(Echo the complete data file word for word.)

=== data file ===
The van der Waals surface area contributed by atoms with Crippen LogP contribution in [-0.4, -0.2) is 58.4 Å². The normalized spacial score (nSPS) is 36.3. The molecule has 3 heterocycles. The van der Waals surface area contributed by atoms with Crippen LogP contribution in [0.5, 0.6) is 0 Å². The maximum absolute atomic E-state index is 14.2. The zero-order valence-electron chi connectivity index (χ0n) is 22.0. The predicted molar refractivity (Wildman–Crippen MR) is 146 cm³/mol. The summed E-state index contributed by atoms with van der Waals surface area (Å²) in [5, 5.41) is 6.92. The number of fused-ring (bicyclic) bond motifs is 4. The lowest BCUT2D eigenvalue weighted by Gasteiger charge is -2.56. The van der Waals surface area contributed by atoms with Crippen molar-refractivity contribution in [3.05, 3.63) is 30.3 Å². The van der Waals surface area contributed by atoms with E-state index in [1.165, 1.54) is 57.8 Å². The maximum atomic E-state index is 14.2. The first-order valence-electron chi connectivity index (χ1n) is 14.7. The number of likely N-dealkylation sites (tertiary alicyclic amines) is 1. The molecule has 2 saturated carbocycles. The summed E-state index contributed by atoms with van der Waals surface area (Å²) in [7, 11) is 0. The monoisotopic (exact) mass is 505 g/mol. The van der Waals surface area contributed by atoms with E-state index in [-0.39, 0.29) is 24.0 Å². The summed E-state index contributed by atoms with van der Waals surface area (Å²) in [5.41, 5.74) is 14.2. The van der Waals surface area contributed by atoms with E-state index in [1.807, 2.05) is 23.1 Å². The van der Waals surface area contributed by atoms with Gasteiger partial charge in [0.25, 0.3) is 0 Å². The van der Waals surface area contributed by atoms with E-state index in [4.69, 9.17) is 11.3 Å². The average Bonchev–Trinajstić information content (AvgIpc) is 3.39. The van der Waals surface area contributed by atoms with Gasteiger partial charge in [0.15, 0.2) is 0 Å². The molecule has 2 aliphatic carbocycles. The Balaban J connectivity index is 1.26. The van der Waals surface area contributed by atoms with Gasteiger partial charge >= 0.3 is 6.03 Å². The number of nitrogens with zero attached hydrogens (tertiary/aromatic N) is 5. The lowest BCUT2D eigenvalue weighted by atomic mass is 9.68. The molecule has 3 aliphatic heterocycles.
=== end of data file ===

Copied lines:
The van der Waals surface area contributed by atoms with Crippen LogP contribution in [-0.4, -0.2) is 58.4 Å². The normalized spacial score (nSPS) is 36.3. The molecule has 3 heterocycles. The van der Waals surface area contributed by atoms with Crippen LogP contribution in [0.5, 0.6) is 0 Å². The maximum absolute atomic E-state index is 14.2. The zero-order valence-electron chi connectivity index (χ0n) is 22.0. The predicted molar refractivity (Wildman–Crippen MR) is 146 cm³/mol. The summed E-state index contributed by atoms with van der Waals surface area (Å²) in [5, 5.41) is 6.92. The number of fused-ring (bicyclic) bond motifs is 4. The lowest BCUT2D eigenvalue weighted by Gasteiger charge is -2.56. The van der Waals surface area contributed by atoms with Crippen molar-refractivity contribution in [3.05, 3.63) is 30.3 Å². The van der Waals surface area contributed by atoms with E-state index in [1.165, 1.54) is 57.8 Å². The maximum atomic E-state index is 14.2. The first-order valence-electron chi connectivity index (χ1n) is 14.7. The number of likely N-dealkylation sites (tertiary alicyclic amines) is 1. The molecule has 2 saturated carbocycles. The summed E-state index contributed by atoms with van der Waals surface area (Å²) in [7, 11) is 0. The monoisotopic (exact) mass is 505 g/mol. The van der Waals surface area contributed by atoms with E-state index in [-0.39, 0.29) is 24.0 Å². The summed E-state index contributed by atoms with van der Waals surface area (Å²) in [5.41, 5.74) is 14.2. The van der Waals surface area contributed by atoms with E-state index in [1.807, 2.05) is 23.1 Å². The van der Waals surface area contributed by atoms with Gasteiger partial charge in [0.25, 0.3) is 0 Å². The van der Waals surface area contributed by atoms with E-state index in [4.69, 9.17) is 11.3 Å². The average Bonchev–Trinajstić information content (AvgIpc) is 3.39. The van der Waals surface area contributed by atoms with Gasteiger partial charge in [0.15, 0.2) is 0 Å². The molecule has 2 aliphatic carbocycles. The Balaban J connectivity index is 1.26. The van der Waals surface area contributed by atoms with Gasteiger partial charge >= 0.3 is 6.03 Å². The number of nitrogens with zero attached hydrogens (tertiary/aromatic N) is 5. The lowest BCUT2D eigenvalue weighted by atomic mass is 9.68. The molecule has 3 aliphatic heterocycles.